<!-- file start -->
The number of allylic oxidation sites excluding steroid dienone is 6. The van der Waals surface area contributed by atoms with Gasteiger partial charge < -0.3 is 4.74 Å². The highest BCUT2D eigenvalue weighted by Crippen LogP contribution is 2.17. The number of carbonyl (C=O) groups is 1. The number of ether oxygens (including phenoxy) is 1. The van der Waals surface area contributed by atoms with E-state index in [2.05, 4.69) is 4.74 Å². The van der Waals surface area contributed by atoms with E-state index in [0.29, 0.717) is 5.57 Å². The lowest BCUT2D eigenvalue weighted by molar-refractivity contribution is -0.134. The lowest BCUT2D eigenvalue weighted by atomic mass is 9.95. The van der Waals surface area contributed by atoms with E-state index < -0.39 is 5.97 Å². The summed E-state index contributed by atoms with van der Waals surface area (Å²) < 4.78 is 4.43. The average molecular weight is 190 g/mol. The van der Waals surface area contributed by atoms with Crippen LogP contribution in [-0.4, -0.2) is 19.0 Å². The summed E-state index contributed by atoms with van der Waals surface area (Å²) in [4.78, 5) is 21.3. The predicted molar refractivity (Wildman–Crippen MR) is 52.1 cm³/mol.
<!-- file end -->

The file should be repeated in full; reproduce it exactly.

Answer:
The number of allylic oxidation sites excluding steroid dienone is 6. The van der Waals surface area contributed by atoms with Gasteiger partial charge < -0.3 is 4.74 Å². The highest BCUT2D eigenvalue weighted by Crippen LogP contribution is 2.17. The number of carbonyl (C=O) groups is 1. The number of ether oxygens (including phenoxy) is 1. The van der Waals surface area contributed by atoms with E-state index in [2.05, 4.69) is 4.74 Å². The van der Waals surface area contributed by atoms with E-state index in [0.29, 0.717) is 5.57 Å². The lowest BCUT2D eigenvalue weighted by molar-refractivity contribution is -0.134. The lowest BCUT2D eigenvalue weighted by atomic mass is 9.95. The van der Waals surface area contributed by atoms with E-state index < -0.39 is 5.97 Å². The summed E-state index contributed by atoms with van der Waals surface area (Å²) < 4.78 is 4.43. The average molecular weight is 190 g/mol. The van der Waals surface area contributed by atoms with Crippen LogP contribution in [-0.4, -0.2) is 19.0 Å². The summed E-state index contributed by atoms with van der Waals surface area (Å²) in [4.78, 5) is 21.3. The predicted molar refractivity (Wildman–Crippen MR) is 52.1 cm³/mol.